PowerMILL 6.5 incorporates new and improved functionality for roughing and finishing with both three-axis and five-axis machines, including a wider range of five-axis strategies for both roughing and finishing, intelligent plunge milling, three-axis swarf machining and parametric surface finishing, together with faster calculation times and easier data management.
The range of five-axis roughing strategies has been increased to match the wide list ofoptions previously available for finishing. It now includes machining to or from a point, orientation through a line or curve, and programming using a reference surface. Using five-axis roughing can significantly reduce the number of set-ups needed to machine many components. It can also be used to give a more efficient cutting angle that will allow more material to be removed with each pass.
A new three-axis spiral roughing strategy can be used on suitable geometry instead of offset machining. Using a spiral tool path allows the overall machining time to be reduced by minimizing the number of air moves. In addition, a more consistent load can be applied to the cutter so limiting wear and reducing breakages.
For all roughing strategies, a new method has been introduced for ordering tool paths so that air moves are further reduced. This will also make the ordering of rest roughing tool paths more efficient.
Intelligent plunge milling
Plunge milling removes bulk material by a series of plunging moves, similar to a network of drilling operations. The technique should give faster clearance of deep pockets than conventional roughing strategies. However, it has seen limited application because of the potential damage to the spindle and the cutter resulting from the severe increases in load as the cutter enters and leaves the material.
Both these potential problems can be overcome with PowerMILL’s new “intelligent” programming methods. The software updates the stock model after each cutting operation so that each subsequent move is based on the remaining material on the job. This ensures that an even amount of material is under the cutter before each plunge and so keeps the load on the tool and spindle at safe levels. It also prevents small upstands being left on the job that can wrap around the cutter. Once the cutting move is completed, the stock model is used to calculate safe retract moves, without any rubbing of the cutter on the remaining walls of the material.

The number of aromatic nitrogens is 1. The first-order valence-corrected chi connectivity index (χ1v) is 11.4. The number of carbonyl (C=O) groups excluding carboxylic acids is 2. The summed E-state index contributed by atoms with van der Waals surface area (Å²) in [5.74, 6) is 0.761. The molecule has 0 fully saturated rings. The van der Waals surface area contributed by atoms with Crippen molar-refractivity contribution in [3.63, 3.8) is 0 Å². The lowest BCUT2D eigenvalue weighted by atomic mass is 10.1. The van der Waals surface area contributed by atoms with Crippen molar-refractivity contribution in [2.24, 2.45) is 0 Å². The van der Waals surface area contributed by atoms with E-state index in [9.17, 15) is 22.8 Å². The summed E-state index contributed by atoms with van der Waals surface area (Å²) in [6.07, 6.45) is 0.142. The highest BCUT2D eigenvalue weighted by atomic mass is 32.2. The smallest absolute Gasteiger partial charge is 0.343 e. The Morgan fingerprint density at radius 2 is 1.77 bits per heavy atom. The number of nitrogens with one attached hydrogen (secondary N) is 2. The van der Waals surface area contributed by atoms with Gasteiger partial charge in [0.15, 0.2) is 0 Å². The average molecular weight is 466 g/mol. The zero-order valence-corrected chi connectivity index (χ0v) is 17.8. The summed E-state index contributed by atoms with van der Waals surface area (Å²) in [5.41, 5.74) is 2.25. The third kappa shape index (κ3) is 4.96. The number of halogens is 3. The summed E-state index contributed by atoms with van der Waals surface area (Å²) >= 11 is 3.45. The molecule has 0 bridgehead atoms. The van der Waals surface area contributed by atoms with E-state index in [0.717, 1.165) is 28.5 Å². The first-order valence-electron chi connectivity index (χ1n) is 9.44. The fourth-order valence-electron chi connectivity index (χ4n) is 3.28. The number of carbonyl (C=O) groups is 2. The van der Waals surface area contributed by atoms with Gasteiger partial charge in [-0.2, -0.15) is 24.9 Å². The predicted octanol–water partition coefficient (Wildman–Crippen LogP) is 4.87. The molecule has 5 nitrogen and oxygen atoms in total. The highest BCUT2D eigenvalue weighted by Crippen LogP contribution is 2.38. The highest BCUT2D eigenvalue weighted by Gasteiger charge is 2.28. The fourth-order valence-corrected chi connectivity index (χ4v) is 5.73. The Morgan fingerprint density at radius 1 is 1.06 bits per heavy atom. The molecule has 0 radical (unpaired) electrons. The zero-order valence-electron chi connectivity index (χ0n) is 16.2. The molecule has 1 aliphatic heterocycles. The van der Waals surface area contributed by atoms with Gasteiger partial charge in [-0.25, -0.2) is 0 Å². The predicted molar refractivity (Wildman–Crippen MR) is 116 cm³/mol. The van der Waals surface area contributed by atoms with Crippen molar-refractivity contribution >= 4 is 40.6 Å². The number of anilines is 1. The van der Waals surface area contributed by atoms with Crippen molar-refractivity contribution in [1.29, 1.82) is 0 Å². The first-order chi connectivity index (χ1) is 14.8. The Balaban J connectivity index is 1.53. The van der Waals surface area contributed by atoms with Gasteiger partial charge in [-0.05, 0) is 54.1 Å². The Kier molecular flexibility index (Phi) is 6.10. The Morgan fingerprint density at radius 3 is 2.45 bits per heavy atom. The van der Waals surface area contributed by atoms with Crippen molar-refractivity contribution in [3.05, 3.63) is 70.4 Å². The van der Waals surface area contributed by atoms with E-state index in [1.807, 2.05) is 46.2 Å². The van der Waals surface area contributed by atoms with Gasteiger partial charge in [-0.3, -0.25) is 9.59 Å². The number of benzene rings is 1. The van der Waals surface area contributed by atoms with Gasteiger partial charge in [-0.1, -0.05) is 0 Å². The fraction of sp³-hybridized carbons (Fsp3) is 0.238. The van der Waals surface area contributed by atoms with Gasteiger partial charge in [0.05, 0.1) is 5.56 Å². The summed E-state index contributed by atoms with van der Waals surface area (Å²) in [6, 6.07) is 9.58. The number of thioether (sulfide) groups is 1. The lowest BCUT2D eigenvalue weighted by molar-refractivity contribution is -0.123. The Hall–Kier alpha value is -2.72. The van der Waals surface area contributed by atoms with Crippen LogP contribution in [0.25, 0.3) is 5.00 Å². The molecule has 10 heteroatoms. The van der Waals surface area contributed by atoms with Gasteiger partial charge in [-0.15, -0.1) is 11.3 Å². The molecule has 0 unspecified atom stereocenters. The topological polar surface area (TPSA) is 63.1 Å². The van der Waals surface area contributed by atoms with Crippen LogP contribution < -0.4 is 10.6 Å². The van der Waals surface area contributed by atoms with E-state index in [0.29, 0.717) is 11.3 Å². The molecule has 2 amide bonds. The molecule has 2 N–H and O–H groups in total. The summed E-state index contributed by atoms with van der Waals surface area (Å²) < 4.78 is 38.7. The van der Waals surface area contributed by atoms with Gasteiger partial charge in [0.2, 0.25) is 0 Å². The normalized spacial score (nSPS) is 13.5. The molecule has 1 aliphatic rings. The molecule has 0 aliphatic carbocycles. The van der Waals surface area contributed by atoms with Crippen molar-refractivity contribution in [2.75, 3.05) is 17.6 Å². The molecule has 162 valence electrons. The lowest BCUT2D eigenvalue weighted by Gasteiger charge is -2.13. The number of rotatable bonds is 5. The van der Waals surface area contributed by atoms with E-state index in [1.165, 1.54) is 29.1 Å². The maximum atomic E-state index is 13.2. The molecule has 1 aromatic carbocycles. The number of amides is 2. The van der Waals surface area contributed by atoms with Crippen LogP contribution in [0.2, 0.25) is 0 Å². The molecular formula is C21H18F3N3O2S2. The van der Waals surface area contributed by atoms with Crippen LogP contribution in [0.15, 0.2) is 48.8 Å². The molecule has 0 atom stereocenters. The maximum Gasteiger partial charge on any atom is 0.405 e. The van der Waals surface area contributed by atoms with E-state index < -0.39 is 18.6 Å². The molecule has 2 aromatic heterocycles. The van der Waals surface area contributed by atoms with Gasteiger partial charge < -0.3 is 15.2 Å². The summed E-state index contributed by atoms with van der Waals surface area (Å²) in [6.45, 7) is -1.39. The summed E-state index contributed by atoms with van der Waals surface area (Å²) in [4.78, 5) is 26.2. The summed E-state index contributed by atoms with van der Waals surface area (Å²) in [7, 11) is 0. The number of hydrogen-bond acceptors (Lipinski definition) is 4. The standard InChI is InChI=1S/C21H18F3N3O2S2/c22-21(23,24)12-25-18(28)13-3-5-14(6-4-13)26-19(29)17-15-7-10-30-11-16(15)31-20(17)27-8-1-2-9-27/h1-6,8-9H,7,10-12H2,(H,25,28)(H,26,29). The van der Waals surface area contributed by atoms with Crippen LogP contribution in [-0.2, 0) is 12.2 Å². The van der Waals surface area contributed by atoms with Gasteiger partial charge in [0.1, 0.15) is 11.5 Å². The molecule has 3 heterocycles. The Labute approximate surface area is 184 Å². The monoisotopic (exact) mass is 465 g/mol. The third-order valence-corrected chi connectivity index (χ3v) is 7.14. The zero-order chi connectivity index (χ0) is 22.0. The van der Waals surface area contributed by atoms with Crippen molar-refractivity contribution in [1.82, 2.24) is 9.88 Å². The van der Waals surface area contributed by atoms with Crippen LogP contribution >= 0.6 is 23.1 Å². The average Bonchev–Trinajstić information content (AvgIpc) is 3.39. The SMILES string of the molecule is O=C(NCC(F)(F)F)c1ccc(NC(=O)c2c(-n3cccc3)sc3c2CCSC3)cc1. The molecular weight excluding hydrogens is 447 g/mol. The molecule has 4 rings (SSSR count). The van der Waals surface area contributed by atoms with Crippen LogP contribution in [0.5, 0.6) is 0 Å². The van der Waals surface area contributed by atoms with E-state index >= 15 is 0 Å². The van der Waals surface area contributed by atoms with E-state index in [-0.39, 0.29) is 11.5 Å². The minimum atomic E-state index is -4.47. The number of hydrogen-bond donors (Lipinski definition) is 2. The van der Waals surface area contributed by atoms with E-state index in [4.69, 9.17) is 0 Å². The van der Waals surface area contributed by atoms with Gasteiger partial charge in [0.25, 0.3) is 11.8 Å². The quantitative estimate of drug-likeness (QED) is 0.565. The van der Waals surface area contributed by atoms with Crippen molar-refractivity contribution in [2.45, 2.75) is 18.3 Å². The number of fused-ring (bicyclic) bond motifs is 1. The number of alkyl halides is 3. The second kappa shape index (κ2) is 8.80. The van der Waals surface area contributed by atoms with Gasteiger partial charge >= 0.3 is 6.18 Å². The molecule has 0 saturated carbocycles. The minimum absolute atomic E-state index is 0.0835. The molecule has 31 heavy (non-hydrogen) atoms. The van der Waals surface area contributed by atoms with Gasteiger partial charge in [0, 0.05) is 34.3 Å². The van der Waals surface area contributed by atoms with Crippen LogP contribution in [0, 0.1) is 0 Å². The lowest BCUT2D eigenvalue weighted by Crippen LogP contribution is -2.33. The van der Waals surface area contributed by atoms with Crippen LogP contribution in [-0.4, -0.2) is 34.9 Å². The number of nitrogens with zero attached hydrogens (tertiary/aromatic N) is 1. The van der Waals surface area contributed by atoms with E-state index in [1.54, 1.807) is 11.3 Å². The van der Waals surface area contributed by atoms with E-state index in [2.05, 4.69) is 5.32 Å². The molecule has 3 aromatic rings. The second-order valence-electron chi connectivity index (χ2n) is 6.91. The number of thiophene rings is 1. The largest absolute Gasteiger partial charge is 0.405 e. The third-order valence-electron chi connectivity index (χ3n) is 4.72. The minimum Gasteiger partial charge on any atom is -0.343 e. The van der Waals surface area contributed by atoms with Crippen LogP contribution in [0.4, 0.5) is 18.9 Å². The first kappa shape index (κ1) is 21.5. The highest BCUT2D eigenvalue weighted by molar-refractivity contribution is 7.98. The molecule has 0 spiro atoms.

New strategies for finish machining include parametric offset machining, three-axis swarf machining and interleaved constant Z. In parametric offset machining, the number of tool paths used over a surface of varying width is kept constant. Instead of stopping and starting some paths, the stepover between the tool paths is varied within preset limits. This approach gives a better finish by avoiding sudden changes of direction that can leave marks on the surface.
Three-axis swarf machining can be used to finish vertical walls. Using the side of the tool produces a better finish than cutting the wall in a series of operations at different Z levels. In addition, three-axis swarf machining with tapered tools can be used to finish flat walls with a draft angle of the same value as the angle of taper on the cutter.
For several releases, PowerMILL has been able to generate 3D offset toolpaths for finishing of flatter areas and constant-Z toolpaths for steeper surfaces in a single calculation. The new interleaved constant-Z option gives better control of the overlap between the two strategies and so avoids surface defects in the intermediate areas. In a related development, the calculation of shallow boundaries has been improved so that these areas are defined more accurately.
As mentioned above, PowerMILL’s extensive range of five-axis finishing strategies can now be applied to the creation of roughing operations. In addition, PowerMILL 6.5 can now generate a five-axis equivalent of any three-axis toolpath. This might be necessary when a three-axis approach is being used for most of a job but where some five-axis moves might be needed to avoid an obstacle or to machine as closely as possible to a steep face.
Better control over the point distribution within five-axis toolpaths has been provided to take advantage of the improved ability of modern machine tool controls to handle large amounts of data. Increasing the number of points in the toolpath can give more even machining with less vibration and more consistent loading on the tool. Both these improvements give a better surface finish and less wear of the cutter.
A number of enhancements have been made to the methods for managing data within PowerMILL. The most important of these is the ability for the user to create folders within the software’s tree of operations. For example, roughing, semi-finishing and finishing toolpaths can be created and stored within separate folders. This makes it easier to keep track of the calculations already completed and those that still need to be undertaken.
These management tools are especially important for companies that operate multiple shifts as staff on the new shift can immediately find out exactly what work has been completed on the project and what remains to be done. They are also helpful in tracking information when duplicate or related components or tooling have to be produced long after the original project was completed. By providing a clearly-structured record of the processes followed in the earlier project, PowerMILL allows the knowledge and experience gained to be applied to the new task.
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